The statewide advisory board to the Alaska Marine Highway System voted Dec. 2 to spend more in 2024. But labor shortages could hamstring efforts to improve service after years of cost-cutting.
The nearly $160 million approved by the Alaska Marine Highway Operations Board would allow all but one of the state’s nine ferries to sail during the busy summer tourism season. One vessel would be kept idle to fill in during maintenance layups.
The board’s unanimous vote comes ahead of the anticipated release of Gov. Mike Dunleavy’s proposed budget. That will be a starting point for lawmakers, who will consider the state’s overall spending plan when the state Legislature convenes next month.
“We’re talking an entire calendar year away before this will even be in effect,” said Rob Carpenter, deputy commissioner of the state Department of Transportation. He works closely with the ferry board.
The board’s 2024 budget recommendation is more costly than the last five years. Those budgets ranged from roughly $95 million to $142 million.
The operations board was created by the Legislature last year to make recommendations to the marine highway system. The board has talked extensively over the past several months about the need for improvements.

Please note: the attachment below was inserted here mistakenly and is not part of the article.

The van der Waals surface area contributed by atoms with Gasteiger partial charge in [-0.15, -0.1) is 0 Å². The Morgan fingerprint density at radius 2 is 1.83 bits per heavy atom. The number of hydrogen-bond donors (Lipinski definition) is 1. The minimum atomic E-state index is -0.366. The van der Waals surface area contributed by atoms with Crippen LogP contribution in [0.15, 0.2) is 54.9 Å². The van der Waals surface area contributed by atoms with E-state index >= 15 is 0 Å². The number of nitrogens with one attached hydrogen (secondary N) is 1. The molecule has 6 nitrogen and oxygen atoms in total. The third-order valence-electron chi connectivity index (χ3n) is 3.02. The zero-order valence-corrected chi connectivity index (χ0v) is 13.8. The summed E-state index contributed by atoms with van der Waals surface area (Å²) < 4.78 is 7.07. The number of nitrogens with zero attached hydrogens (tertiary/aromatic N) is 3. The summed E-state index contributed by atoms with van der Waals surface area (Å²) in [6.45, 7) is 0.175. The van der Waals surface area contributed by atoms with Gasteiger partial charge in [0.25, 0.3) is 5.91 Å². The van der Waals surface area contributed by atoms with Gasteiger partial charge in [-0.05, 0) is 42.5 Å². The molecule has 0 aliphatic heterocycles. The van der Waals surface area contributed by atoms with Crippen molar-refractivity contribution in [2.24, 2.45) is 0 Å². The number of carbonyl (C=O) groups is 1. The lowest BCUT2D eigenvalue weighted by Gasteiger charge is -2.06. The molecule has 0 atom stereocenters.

“There are a lot of people, a lot of communities who feel that promises have been made with regard to the Alaska Marine Highway System, that they believe those promises have been broken,” said board member Wanetta Ayers at a meeting in September.
Captain Keith Hillard said at the same meeting, “The ferry system is in a very dire, dire straits right now at the moment.”
At the board’s meeting this month, they considered four operating plans for 2024, each with a different price tag and number of ferries. Plan A would have all nine vessels running, Plan D would be a reduction in service. Plan B and C were in between.
Board Chair Shirley Marquardt said she supported Plan B.
“Option B I think is really justifiable in terms of going to the Legislature,” she said.
But board member Paul Johnson questioned whether the system would have enough staff to crew the eight vessels in Plan B. The state’s marine highway system has been suffering from a labor shortage, and in February the state contracted with a job replacement company to help hire new people.
Carpenter was optimistic.
“We’re still aggressively pursuing all the hiring we can,” Carpenter said. “I think we have to budget or plan for [having] a full crew and then adjust as necessary when we get there.”
The board unanimously supported Plan B for the 2024 operating plan. It’s expected to have no service gaps.
The recommendation will be sent as a letter to the DOT Commissioner’s office. It will also be included in the board’s short-range plan.